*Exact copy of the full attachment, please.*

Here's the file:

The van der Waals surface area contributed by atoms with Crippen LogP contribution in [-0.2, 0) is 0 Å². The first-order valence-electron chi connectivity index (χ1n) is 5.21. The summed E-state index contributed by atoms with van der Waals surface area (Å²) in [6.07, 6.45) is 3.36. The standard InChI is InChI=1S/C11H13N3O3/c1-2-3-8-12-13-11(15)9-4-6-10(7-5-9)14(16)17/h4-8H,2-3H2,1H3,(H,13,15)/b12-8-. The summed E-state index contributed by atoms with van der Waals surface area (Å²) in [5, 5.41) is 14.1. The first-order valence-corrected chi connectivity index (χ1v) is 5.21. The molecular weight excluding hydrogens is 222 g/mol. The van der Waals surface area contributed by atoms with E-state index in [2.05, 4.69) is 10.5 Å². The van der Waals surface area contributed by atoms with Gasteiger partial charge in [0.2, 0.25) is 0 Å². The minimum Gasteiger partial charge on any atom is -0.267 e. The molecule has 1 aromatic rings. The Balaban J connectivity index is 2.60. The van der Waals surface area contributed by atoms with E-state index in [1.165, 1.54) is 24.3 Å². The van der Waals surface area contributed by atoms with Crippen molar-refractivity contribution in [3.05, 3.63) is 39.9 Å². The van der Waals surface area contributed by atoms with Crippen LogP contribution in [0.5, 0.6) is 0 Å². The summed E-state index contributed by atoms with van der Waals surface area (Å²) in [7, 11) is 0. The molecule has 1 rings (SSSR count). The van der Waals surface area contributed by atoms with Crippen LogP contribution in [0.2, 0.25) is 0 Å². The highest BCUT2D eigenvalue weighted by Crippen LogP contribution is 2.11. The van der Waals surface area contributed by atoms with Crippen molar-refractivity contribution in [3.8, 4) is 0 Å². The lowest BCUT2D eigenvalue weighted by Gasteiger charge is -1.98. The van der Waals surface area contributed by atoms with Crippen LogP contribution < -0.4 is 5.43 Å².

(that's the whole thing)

The van der Waals surface area contributed by atoms with Crippen LogP contribution in [-0.2, 0) is 0 Å². The first-order valence-electron chi connectivity index (χ1n) is 5.21. The summed E-state index contributed by atoms with van der Waals surface area (Å²) in [6.07, 6.45) is 3.36. The standard InChI is InChI=1S/C11H13N3O3/c1-2-3-8-12-13-11(15)9-4-6-10(7-5-9)14(16)17/h4-8H,2-3H2,1H3,(H,13,15)/b12-8-. The summed E-state index contributed by atoms with van der Waals surface area (Å²) in [5, 5.41) is 14.1. The first-order valence-corrected chi connectivity index (χ1v) is 5.21. The molecular weight excluding hydrogens is 222 g/mol. The van der Waals surface area contributed by atoms with E-state index in [2.05, 4.69) is 10.5 Å². The van der Waals surface area contributed by atoms with Gasteiger partial charge in [0.2, 0.25) is 0 Å². The minimum Gasteiger partial charge on any atom is -0.267 e. The molecule has 1 aromatic rings. The Balaban J connectivity index is 2.60. The van der Waals surface area contributed by atoms with E-state index in [1.165, 1.54) is 24.3 Å². The van der Waals surface area contributed by atoms with Crippen molar-refractivity contribution in [3.05, 3.63) is 39.9 Å². The van der Waals surface area contributed by atoms with Crippen LogP contribution in [0.5, 0.6) is 0 Å². The summed E-state index contributed by atoms with van der Waals surface area (Å²) in [7, 11) is 0. The molecule has 1 rings (SSSR count). The van der Waals surface area contributed by atoms with Crippen LogP contribution in [0.2, 0.25) is 0 Å². The highest BCUT2D eigenvalue weighted by Crippen LogP contribution is 2.11. The van der Waals surface area contributed by atoms with Crippen molar-refractivity contribution in [3.8, 4) is 0 Å². The lowest BCUT2D eigenvalue weighted by Gasteiger charge is -1.98. The van der Waals surface area contributed by atoms with Crippen LogP contribution < -0.4 is 5.43 Å².